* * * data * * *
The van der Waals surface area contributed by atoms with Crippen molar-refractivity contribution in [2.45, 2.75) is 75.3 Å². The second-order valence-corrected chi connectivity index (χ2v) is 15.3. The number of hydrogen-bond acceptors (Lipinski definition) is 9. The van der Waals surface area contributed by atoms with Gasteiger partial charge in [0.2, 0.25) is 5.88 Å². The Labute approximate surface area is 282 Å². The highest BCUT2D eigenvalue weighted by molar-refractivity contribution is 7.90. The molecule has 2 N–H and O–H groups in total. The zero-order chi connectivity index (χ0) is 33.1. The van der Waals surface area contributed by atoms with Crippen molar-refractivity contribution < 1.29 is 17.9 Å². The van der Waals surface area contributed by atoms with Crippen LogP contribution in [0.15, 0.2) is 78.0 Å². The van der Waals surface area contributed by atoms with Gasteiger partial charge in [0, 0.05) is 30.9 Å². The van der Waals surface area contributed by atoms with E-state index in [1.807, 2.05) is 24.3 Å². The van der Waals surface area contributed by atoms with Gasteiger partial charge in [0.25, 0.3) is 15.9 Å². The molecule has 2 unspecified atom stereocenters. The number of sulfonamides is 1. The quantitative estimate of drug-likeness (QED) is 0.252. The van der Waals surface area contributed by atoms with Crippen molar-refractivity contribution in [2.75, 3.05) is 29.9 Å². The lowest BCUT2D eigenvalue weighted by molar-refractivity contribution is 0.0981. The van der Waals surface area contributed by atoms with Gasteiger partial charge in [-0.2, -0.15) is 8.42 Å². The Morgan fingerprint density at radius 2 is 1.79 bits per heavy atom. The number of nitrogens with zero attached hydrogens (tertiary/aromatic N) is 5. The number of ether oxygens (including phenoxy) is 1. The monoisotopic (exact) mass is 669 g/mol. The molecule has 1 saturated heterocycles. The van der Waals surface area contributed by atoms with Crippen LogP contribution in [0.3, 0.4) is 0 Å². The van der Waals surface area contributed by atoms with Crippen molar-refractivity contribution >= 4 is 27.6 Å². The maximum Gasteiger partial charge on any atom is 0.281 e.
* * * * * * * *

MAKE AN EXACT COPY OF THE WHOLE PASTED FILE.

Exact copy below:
The van der Waals surface area contributed by atoms with Crippen molar-refractivity contribution in [2.45, 2.75) is 75.3 Å². The second-order valence-corrected chi connectivity index (χ2v) is 15.3. The number of hydrogen-bond acceptors (Lipinski definition) is 9. The van der Waals surface area contributed by atoms with Gasteiger partial charge in [0.2, 0.25) is 5.88 Å². The Labute approximate surface area is 282 Å². The highest BCUT2D eigenvalue weighted by molar-refractivity contribution is 7.90. The molecule has 2 N–H and O–H groups in total. The zero-order chi connectivity index (χ0) is 33.1. The van der Waals surface area contributed by atoms with Crippen molar-refractivity contribution < 1.29 is 17.9 Å². The van der Waals surface area contributed by atoms with Crippen LogP contribution in [0.15, 0.2) is 78.0 Å². The van der Waals surface area contributed by atoms with Gasteiger partial charge in [0, 0.05) is 30.9 Å². The van der Waals surface area contributed by atoms with E-state index in [1.807, 2.05) is 24.3 Å². The van der Waals surface area contributed by atoms with Gasteiger partial charge in [0.25, 0.3) is 15.9 Å². The molecule has 2 unspecified atom stereocenters. The number of sulfonamides is 1. The quantitative estimate of drug-likeness (QED) is 0.252. The van der Waals surface area contributed by atoms with Crippen molar-refractivity contribution in [2.75, 3.05) is 29.9 Å². The lowest BCUT2D eigenvalue weighted by molar-refractivity contribution is 0.0981. The van der Waals surface area contributed by atoms with Gasteiger partial charge in [-0.2, -0.15) is 8.42 Å². The Morgan fingerprint density at radius 2 is 1.79 bits per heavy atom. The number of nitrogens with zero attached hydrogens (tertiary/aromatic N) is 5. The number of ether oxygens (including phenoxy) is 1. The monoisotopic (exact) mass is 669 g/mol. The molecule has 1 saturated heterocycles. The van der Waals surface area contributed by atoms with Crippen LogP contribution in [0.3, 0.4) is 0 Å². The van der Waals surface area contributed by atoms with Crippen molar-refractivity contribution >= 4 is 27.6 Å². The maximum Gasteiger partial charge on any atom is 0.281 e.